Approximately sixty-five percent of individuals released from incarceration in the United States confront challenges of substance use disorders (SUDs) and the risk of drug overdose is much higher for formerly incarcerated individuals than the general population. To examine the factors contributing to changes in substance use and treatment among this population, Assistant Professor Tawandra Rowell-Cunsolo received a five-year, $3 million Research Project Grant (R01) from the National Institutes of of Health/National Institutes on Drug Abuse.
Dr. Rowell-Cunsolo’s project, titled, “Examining predictors of substance use and treatment adequacy among formerly incarcerated opioid and cocaine users,” will examine a one-year period post-release among formerly incarcerated individuals in New York City (NYC), both their substance use and treatment services. Specifically, Dr. Rowell-Cunsolo and colleagues will:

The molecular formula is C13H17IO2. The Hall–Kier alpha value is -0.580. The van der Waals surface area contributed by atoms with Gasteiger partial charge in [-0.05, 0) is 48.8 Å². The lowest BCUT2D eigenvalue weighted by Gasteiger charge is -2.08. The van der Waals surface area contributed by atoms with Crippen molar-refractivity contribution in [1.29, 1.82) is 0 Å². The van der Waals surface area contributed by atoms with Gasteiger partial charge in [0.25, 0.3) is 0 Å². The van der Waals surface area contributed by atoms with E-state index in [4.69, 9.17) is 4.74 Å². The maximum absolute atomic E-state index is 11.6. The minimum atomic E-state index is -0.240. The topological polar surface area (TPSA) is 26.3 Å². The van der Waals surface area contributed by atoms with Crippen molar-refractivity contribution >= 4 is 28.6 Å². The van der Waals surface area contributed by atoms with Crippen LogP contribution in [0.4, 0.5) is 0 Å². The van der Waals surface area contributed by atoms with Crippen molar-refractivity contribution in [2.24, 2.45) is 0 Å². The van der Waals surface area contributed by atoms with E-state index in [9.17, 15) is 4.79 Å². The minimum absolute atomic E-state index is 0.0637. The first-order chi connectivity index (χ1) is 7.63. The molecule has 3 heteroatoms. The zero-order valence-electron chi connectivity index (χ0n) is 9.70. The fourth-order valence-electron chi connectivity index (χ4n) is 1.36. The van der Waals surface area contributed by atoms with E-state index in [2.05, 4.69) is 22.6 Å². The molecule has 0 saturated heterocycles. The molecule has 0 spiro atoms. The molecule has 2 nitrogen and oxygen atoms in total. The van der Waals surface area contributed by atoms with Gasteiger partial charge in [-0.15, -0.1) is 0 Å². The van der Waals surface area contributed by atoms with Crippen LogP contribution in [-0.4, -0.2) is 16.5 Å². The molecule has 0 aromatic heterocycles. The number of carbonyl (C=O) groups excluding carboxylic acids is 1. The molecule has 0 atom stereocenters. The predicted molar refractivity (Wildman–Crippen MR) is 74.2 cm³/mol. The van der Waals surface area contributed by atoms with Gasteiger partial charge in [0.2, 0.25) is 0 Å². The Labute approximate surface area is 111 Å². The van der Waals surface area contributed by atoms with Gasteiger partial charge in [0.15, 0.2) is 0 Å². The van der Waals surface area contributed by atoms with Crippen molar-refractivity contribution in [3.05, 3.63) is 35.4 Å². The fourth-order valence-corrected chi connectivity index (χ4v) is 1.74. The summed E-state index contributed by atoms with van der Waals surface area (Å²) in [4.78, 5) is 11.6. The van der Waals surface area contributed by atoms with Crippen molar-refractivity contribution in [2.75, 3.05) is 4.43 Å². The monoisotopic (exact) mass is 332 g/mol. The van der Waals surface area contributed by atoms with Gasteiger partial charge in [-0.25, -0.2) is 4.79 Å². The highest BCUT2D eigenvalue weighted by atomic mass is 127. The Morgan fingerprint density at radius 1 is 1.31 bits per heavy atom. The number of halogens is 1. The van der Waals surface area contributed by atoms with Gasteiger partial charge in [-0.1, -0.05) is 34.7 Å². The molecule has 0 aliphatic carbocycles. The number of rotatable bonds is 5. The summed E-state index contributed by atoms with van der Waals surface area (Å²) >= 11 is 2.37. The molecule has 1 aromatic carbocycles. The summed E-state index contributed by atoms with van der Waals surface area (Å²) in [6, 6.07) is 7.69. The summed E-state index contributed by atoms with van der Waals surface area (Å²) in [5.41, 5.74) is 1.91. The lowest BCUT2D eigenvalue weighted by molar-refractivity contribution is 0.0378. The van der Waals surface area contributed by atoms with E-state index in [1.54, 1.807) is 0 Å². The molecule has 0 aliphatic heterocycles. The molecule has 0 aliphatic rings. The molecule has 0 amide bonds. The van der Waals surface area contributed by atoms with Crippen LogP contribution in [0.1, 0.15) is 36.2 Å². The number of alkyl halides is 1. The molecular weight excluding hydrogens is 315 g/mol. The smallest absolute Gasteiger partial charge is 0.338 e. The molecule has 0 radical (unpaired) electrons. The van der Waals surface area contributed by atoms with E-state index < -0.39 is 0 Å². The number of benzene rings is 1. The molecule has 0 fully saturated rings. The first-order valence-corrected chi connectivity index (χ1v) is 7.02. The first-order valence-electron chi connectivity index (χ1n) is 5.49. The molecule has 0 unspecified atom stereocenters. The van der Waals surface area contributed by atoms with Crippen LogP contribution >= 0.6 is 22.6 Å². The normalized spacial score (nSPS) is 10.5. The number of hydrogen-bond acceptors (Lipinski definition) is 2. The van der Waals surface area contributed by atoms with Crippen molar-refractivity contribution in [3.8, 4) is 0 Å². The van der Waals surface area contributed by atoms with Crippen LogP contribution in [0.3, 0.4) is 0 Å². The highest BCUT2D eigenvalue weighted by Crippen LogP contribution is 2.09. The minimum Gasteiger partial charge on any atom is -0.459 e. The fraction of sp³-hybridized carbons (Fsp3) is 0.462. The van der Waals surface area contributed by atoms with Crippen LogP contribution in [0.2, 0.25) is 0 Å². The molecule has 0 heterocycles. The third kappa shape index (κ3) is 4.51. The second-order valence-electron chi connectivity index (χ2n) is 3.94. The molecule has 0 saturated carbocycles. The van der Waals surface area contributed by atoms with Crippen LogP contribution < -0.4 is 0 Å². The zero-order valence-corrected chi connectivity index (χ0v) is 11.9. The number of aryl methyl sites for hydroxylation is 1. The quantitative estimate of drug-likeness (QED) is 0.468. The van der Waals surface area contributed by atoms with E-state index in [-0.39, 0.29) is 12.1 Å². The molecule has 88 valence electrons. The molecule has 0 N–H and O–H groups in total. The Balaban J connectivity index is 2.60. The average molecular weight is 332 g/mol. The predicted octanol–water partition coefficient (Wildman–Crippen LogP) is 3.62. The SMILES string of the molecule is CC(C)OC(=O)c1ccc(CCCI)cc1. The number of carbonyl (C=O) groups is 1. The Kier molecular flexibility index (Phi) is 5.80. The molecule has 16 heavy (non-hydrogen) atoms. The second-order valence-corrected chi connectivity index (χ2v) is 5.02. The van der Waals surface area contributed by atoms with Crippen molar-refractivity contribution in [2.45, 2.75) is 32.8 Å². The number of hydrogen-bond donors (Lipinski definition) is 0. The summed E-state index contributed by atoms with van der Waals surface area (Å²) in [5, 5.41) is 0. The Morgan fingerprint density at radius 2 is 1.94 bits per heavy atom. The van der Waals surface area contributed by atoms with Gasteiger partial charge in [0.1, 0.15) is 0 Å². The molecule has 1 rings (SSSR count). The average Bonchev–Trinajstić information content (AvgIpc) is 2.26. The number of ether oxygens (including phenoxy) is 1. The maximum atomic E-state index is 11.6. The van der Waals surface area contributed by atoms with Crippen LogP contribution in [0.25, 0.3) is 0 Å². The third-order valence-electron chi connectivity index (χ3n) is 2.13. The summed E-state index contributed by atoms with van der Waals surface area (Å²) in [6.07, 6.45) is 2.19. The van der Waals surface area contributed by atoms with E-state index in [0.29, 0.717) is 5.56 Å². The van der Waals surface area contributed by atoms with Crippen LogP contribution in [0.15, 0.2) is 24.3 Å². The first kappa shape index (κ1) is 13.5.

- Characterize substance use at five time points over a 12-month period (at baseline and 3-, 6-, 9-, and 12- months) among those recently released from incarceration.
- Identify individual- and environment-level predictors of post-incarceration substance use.
- Investigate discrepancies between ASAM PPC composite scores (a measure of addiction severity) generated and levels of substance use treatment over time.
Dr. Rowell-Cunsolo’s research broadly examines ways in which incarceration affects the health of vulnerable communities, especially in the areas of HIV risk behaviors and substance use. Collaborators on the project include Katherine Curtis, PhD (UW-Madison); David Long, MS (UW-Madison); Carl Hart, PhD (Columbia University); George Musa, PhD (Columbia University & New York State Psychiatric Institute); and Elwin Wu, PhD (Columbia University).